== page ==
Rather, academic writing aims to develop clarity, structure of thought, critical thinking, and analytical skills in students; or, in other words, academic writing trains students to think deeply. In order to write a powerful, convincing, and engaging essay (or anything else), students need to possess these deep thinking skills. These skills are why colleges insist that students can write essays, and why most universities ask that students compose personal statement essays as part of the application process.
The Englist Path – how to master English and be prepared for college
Our recommendations are straightforward and it is how we organize our program.
First, if an English learner speaks no English, or only rudimentary English, they should probably take a few semesters of ESL class. Englist offers some ESL level material in our Fundamentals 1 program. However, ESL can be useful at any age, so if this is where you or your child are, start here.
Once an English learner has developed some confidence in listening and speaking English, and knows the rules of phonics and can comprehend basic texts (e.g., storybooks), they are ready for ELA. For children, ELA learning should begin at first or second grade and last through junior high, with students having confidence when reading and discussing young adult literature. Englist’s Fundamentals 1, 2, and 3 classes are all ELA courses.
When a student is at about the high school level (maybe even junior high), and they are proficient in English, they should begin learning academic writing. This does not mean they should abandon ELA learning; rather, they must supplement academic writing training with reading, speaking, and listening practice, preferably in a classroom environment. This is how we have developed Englist’s academic writing courses.
After a few semesters of academic writing, students should also be tasked with learning different types of analysis and communication. At Englist we offer Taipei Teen Tribune. Other great extracurriculars include speech and debate, journalism programs, and creative writing classes.
We do think students should be immersed in English in their regular schools if possible, like at an international program.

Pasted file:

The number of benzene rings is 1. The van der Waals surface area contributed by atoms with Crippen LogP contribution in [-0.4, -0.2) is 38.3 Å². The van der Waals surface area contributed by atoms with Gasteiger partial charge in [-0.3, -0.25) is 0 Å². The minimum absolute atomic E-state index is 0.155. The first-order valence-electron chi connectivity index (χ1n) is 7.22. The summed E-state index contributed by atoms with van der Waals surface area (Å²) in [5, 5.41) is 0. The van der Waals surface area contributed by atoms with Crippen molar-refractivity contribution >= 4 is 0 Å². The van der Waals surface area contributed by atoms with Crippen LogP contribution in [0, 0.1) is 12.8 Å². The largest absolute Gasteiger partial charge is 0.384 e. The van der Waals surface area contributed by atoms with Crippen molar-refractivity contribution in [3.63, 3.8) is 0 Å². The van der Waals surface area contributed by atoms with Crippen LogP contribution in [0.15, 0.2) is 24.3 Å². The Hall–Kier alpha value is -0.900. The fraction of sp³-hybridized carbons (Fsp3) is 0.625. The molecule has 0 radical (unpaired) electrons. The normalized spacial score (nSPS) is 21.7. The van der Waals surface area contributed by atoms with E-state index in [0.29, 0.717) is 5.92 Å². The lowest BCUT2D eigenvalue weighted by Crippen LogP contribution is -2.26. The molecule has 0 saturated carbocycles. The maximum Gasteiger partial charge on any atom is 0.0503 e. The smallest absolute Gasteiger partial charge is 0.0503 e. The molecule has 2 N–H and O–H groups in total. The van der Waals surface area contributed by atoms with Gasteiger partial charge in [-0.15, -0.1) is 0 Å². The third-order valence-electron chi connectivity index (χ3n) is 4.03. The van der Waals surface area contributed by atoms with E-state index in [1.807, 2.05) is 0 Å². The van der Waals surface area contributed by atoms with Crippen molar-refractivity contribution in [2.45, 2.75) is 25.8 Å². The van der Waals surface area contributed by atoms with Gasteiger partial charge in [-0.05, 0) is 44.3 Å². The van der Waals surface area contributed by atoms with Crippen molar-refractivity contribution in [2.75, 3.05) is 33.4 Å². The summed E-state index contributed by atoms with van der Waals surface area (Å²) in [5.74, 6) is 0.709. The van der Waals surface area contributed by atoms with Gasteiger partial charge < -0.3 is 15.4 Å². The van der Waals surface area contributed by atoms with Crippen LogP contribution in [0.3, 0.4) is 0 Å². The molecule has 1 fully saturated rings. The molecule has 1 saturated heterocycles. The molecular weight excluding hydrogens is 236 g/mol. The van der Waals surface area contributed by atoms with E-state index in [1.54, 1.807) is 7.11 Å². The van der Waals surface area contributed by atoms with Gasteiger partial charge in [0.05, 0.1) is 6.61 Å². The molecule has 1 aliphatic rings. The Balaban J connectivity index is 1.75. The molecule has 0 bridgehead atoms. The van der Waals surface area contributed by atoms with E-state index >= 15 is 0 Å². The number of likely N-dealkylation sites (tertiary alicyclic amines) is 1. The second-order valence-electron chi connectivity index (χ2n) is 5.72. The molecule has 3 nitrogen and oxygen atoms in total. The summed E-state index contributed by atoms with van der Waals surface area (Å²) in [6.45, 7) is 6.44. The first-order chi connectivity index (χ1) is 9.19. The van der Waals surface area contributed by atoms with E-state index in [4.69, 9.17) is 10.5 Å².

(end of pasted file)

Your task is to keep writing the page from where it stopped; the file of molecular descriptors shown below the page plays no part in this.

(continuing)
However, this is not realistic for many families, and others simply prefer to keep kids in Mandarin language schools. Developing academically proficient English while staying in a local program is doable. In this case, elementary-level students will need to attend an English after-school program, optimally for 10 or so hours a week, but at least six hours weekly is necessary to develop true proficiency. Englist offers schedules to meet this requirement.
At the junior high and high school level, students should do three to four hours of English language study per week in a program that offers academic writing training. Many students at Englist do exactly this.
Furthermore, all students should read for at least 30 minutes per day, every day, and students should be put in English-immersion environments as frequently as possible. These could include summer camps overseas or just local English-language programs in the summer or winter.
If students follow this “trail”, they will be capable of attending university or working professionally in the western world.
Learning English is hard. To be able to do it with any degree of fluency in your second language is an especially daunting prospect, and then to be able to use English in collegiate or professional settings is even more difficult.
However, it’s absolutely possible. It just takes effort, time, and patience, as well as the knowledge for how to get where you want to go. We hope you consider contacting Englist if you want further information and assistance in getting there.